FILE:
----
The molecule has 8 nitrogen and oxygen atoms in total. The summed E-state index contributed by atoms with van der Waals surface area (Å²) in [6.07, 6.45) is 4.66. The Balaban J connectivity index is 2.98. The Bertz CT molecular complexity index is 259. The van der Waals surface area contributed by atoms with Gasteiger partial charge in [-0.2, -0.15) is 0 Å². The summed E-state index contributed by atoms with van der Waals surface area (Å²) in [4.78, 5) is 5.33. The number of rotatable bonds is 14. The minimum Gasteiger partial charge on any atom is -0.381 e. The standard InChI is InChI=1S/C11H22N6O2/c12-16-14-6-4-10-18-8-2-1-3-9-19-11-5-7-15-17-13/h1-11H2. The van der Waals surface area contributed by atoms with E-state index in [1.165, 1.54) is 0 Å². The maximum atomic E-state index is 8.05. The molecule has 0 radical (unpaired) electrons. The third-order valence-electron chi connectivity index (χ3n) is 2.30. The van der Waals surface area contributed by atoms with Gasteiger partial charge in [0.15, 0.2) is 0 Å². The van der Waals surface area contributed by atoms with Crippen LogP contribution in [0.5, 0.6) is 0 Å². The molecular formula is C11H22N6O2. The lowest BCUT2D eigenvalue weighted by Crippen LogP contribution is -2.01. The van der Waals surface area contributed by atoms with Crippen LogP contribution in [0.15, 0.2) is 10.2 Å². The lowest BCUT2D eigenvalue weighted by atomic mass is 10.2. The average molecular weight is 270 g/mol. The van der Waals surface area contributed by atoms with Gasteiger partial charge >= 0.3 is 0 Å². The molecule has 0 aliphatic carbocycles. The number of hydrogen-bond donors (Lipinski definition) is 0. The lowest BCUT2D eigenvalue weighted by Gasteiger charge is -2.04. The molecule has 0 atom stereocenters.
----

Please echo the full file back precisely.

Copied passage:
The molecule has 8 nitrogen and oxygen atoms in total. The summed E-state index contributed by atoms with van der Waals surface area (Å²) in [6.07, 6.45) is 4.66. The Balaban J connectivity index is 2.98. The Bertz CT molecular complexity index is 259. The van der Waals surface area contributed by atoms with Gasteiger partial charge in [-0.2, -0.15) is 0 Å². The summed E-state index contributed by atoms with van der Waals surface area (Å²) in [4.78, 5) is 5.33. The number of rotatable bonds is 14. The minimum Gasteiger partial charge on any atom is -0.381 e. The standard InChI is InChI=1S/C11H22N6O2/c12-16-14-6-4-10-18-8-2-1-3-9-19-11-5-7-15-17-13/h1-11H2. The van der Waals surface area contributed by atoms with E-state index in [1.165, 1.54) is 0 Å². The maximum atomic E-state index is 8.05. The molecule has 0 radical (unpaired) electrons. The third-order valence-electron chi connectivity index (χ3n) is 2.30. The van der Waals surface area contributed by atoms with Gasteiger partial charge in [0.15, 0.2) is 0 Å². The van der Waals surface area contributed by atoms with Crippen LogP contribution in [0.5, 0.6) is 0 Å². The molecular formula is C11H22N6O2. The lowest BCUT2D eigenvalue weighted by Crippen LogP contribution is -2.01. The van der Waals surface area contributed by atoms with Crippen LogP contribution in [0.15, 0.2) is 10.2 Å². The lowest BCUT2D eigenvalue weighted by atomic mass is 10.2. The average molecular weight is 270 g/mol. The van der Waals surface area contributed by atoms with Gasteiger partial charge >= 0.3 is 0 Å². The molecule has 0 aliphatic carbocycles. The number of hydrogen-bond donors (Lipinski definition) is 0. The lowest BCUT2D eigenvalue weighted by Gasteiger charge is -2.04. The molecule has 0 atom stereocenters.